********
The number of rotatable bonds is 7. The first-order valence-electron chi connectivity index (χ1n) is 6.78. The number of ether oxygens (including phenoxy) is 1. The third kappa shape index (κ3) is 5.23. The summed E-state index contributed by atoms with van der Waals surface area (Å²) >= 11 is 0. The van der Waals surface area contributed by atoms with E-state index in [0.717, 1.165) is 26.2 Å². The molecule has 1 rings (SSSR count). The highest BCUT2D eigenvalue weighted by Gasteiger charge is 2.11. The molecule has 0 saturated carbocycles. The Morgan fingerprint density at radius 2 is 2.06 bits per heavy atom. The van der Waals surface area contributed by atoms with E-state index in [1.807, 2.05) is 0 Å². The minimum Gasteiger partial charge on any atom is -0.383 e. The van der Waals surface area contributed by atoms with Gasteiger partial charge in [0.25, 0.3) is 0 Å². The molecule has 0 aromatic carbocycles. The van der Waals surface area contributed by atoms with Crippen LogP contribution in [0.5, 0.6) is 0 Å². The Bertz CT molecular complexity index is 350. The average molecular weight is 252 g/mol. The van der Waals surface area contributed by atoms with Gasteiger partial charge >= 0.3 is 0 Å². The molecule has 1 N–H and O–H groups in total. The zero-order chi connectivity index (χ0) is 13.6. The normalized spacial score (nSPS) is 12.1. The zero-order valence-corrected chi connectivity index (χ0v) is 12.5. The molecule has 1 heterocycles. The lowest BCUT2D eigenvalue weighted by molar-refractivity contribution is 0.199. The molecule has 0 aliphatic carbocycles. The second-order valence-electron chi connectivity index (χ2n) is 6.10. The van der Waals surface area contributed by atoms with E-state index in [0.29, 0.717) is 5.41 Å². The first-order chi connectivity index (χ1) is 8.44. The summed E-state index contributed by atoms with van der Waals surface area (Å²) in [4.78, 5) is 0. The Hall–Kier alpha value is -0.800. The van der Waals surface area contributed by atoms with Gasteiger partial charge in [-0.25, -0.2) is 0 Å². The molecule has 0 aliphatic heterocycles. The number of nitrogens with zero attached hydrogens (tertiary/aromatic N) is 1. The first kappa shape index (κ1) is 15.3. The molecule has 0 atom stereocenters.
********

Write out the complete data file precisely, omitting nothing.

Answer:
The number of rotatable bonds is 7. The first-order valence-electron chi connectivity index (χ1n) is 6.78. The number of ether oxygens (including phenoxy) is 1. The third kappa shape index (κ3) is 5.23. The summed E-state index contributed by atoms with van der Waals surface area (Å²) >= 11 is 0. The van der Waals surface area contributed by atoms with E-state index in [0.717, 1.165) is 26.2 Å². The molecule has 1 rings (SSSR count). The highest BCUT2D eigenvalue weighted by Gasteiger charge is 2.11. The molecule has 0 saturated carbocycles. The Morgan fingerprint density at radius 2 is 2.06 bits per heavy atom. The van der Waals surface area contributed by atoms with E-state index in [1.807, 2.05) is 0 Å². The minimum Gasteiger partial charge on any atom is -0.383 e. The van der Waals surface area contributed by atoms with Gasteiger partial charge in [0.25, 0.3) is 0 Å². The molecule has 0 aromatic carbocycles. The van der Waals surface area contributed by atoms with Crippen LogP contribution in [0.5, 0.6) is 0 Å². The Bertz CT molecular complexity index is 350. The average molecular weight is 252 g/mol. The van der Waals surface area contributed by atoms with Gasteiger partial charge >= 0.3 is 0 Å². The molecule has 1 N–H and O–H groups in total. The zero-order chi connectivity index (χ0) is 13.6. The normalized spacial score (nSPS) is 12.1. The zero-order valence-corrected chi connectivity index (χ0v) is 12.5. The molecule has 1 heterocycles. The lowest BCUT2D eigenvalue weighted by molar-refractivity contribution is 0.199. The molecule has 0 aliphatic carbocycles. The second-order valence-electron chi connectivity index (χ2n) is 6.10. The van der Waals surface area contributed by atoms with E-state index in [0.29, 0.717) is 5.41 Å². The first-order chi connectivity index (χ1) is 8.44. The summed E-state index contributed by atoms with van der Waals surface area (Å²) in [4.78, 5) is 0. The Hall–Kier alpha value is -0.800. The van der Waals surface area contributed by atoms with Gasteiger partial charge in [-0.25, -0.2) is 0 Å². The molecule has 0 aliphatic heterocycles. The number of nitrogens with zero attached hydrogens (tertiary/aromatic N) is 1. The first kappa shape index (κ1) is 15.3. The molecule has 0 atom stereocenters.